Carving Out Tradition

08 August 2016

Hidden in the streets of Penang is a traditional signage maker who has been diligently carving out generational history and tradition.

It’s noon and the sweltering heat bakes the asphalt of Queen Street, the tourist trap of Penang. A spry old man carefully carves out a thick black wood, sometimes stopping to stare out into the street from his dark, small workshop. Kok Ah Wah has been at this since he was 16, and the heat now bothers him very little. Mr. Kok is the only specialist in his trade and may as well be the last of his kind: a traditional signboard engraver.

“The interest was always there, and my father was a patient teacher who was never fierce. This is a trade you can make a living of – it gives you money,” he says. Mr. Kok took over the business from his father, who himself apprenticed under a local craftsman when he migrated from China after the Second World War.

The workshop is identifiable by a dilapidated traditional Chinese signage that hangs modestly above the shop bearing both Roman letters and Chinese characters: Kok Ying Chow Signboard Maker. Mr. Kok’s workspace is spartan – himself only having less than five essential tools on his worktable. Behind him are framed photographs in sepia, discoloured over years of sunlight and dust – but no less a reminder that he’s been in this business for a very long time.

As he chisels and carves out a space in the wood, Mr. Kok demonstrates a tenacity that one could only find in tradesmen from generations ago. It is dedication that is gripped into his thin spry hands and patience that holds his small body frame together. His eyes rarely waver, pausing only momentarily to measure for the accuracy of his carvings. This is Mr. Kok five days a week, from morning until evening – stopping only for a brief siesta and lunch. When the day is done, he takes the bus back to Batu Lachang, six kilometers away from his workshop.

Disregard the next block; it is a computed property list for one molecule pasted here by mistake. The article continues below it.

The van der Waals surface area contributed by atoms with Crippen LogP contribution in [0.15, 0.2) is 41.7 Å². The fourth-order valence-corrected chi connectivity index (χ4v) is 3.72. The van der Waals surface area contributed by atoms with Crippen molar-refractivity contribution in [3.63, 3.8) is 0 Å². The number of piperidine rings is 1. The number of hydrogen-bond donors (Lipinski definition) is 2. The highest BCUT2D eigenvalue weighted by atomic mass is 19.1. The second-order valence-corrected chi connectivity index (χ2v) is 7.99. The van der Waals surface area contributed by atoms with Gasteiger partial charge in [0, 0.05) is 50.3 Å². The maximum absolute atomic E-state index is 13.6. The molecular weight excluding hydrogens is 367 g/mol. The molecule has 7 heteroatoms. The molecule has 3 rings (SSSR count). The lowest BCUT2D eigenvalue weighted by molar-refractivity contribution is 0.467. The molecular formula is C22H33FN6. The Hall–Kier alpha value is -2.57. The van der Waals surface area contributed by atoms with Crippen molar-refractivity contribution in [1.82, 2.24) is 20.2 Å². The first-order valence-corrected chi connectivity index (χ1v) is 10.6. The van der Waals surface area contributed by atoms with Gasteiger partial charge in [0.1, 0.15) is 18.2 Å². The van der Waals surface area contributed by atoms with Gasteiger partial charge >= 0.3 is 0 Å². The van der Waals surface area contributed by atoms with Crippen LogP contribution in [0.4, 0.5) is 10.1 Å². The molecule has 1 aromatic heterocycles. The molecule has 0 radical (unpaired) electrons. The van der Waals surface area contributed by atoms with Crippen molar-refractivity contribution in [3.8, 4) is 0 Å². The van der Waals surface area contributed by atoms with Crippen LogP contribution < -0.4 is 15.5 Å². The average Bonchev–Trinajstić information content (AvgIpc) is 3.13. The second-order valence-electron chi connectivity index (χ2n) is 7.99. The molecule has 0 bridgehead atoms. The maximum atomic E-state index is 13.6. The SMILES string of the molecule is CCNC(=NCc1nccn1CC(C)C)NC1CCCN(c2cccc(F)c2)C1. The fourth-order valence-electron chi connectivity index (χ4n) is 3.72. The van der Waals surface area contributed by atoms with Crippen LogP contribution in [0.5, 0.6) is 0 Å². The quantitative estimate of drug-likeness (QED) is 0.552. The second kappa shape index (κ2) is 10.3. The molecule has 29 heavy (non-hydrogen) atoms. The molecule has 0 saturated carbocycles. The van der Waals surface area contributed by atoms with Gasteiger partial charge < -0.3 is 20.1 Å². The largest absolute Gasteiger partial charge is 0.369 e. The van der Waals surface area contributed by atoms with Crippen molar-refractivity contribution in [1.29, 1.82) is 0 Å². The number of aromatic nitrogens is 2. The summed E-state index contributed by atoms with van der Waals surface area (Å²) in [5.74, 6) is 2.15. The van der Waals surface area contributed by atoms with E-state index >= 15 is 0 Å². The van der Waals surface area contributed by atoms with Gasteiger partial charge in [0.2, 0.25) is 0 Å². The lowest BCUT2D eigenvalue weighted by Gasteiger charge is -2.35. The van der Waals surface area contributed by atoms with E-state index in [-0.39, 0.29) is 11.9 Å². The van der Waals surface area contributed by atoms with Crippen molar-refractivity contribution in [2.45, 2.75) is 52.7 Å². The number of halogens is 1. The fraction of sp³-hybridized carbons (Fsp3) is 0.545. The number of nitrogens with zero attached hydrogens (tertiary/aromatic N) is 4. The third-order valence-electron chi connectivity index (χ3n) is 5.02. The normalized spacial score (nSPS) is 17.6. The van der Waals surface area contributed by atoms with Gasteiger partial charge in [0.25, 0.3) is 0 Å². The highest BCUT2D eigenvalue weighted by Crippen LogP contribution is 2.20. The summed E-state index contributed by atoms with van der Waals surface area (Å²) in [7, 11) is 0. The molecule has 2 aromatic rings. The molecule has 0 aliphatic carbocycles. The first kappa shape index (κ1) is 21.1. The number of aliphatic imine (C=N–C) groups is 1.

“It’s about RM2,000 for a normal signboard that measures 2 by 3.5 feet,” he spreads his arms that fits the same length of the signboard he’s currently working on. Despite working alone, Mr. Kok receives about three orders on average every month; the orders doubling during the auspicious Lunar month. Each board usually takes about three weeks to complete and usually comes in traditional gold against black.

“No matter what business you run, you will always need a signage.” Though not all of his orders are from entrepreneurs, some are commissioned by and for clans and temples. The thing many of these orders have in common is that the signages are usually offered as gifts, the same way flower bouquets are given during a store launch. It’s a gift so unique that each of these signages are personalised with a pantun that summarises the qualities of the recipient in a single line.

Mr. Kok walks to the back of his workshop, opening his cupboard and producing a measuring tape. He pulls the tape, showing the black and red markings that are not commonly found on your typical tape measurer. “You need a feng shui ruler to decide on the margins and so on.” As per tradition, these signages need to adhere to its own set of feng shui rules in order to bring its owner prosperity and the best of luck. This includes measurements, right down to the number of letters present on the board.

Made of jelutong wood, a completed signage can last for over a century and can be considered a generational heirloom. Unlike the signages he produces however, Mr. Kok’s trade is unlikely to survive the next generation. He has five children and only one of his sons, 32, occasionally assists him with the carving and painting. “We’ve never discussed it [taking over the trade] but maybe he might consider.”

For Mr. Kok, the qualities required in an interested apprentice are not much: “As long as there is a desire to learn, anyone is a teachable student. Anyone can be taught as long as they have the heart to learn.” He is generally unsure of the trade’s reception by the younger generation but admits that he occasionally has individuals and groups interested in lessons, many which come as often as they go.

His achievements are not gone unnoticed. Hanging behind him modestly is a plaque that confers him the Living Heritage status that was awarded to him by the Penang Heritage Trust in 2006, the only gold in the dark workshop apart from the paint that adorns his unfinished signboard. But for all the recognition he receives, Mr. Kok maintains that traditional signage making is his work, his living and pays little attention to anything beyond what lays on his work desk.

By Aziff Azuddin
Photos by Aziff Azuddin


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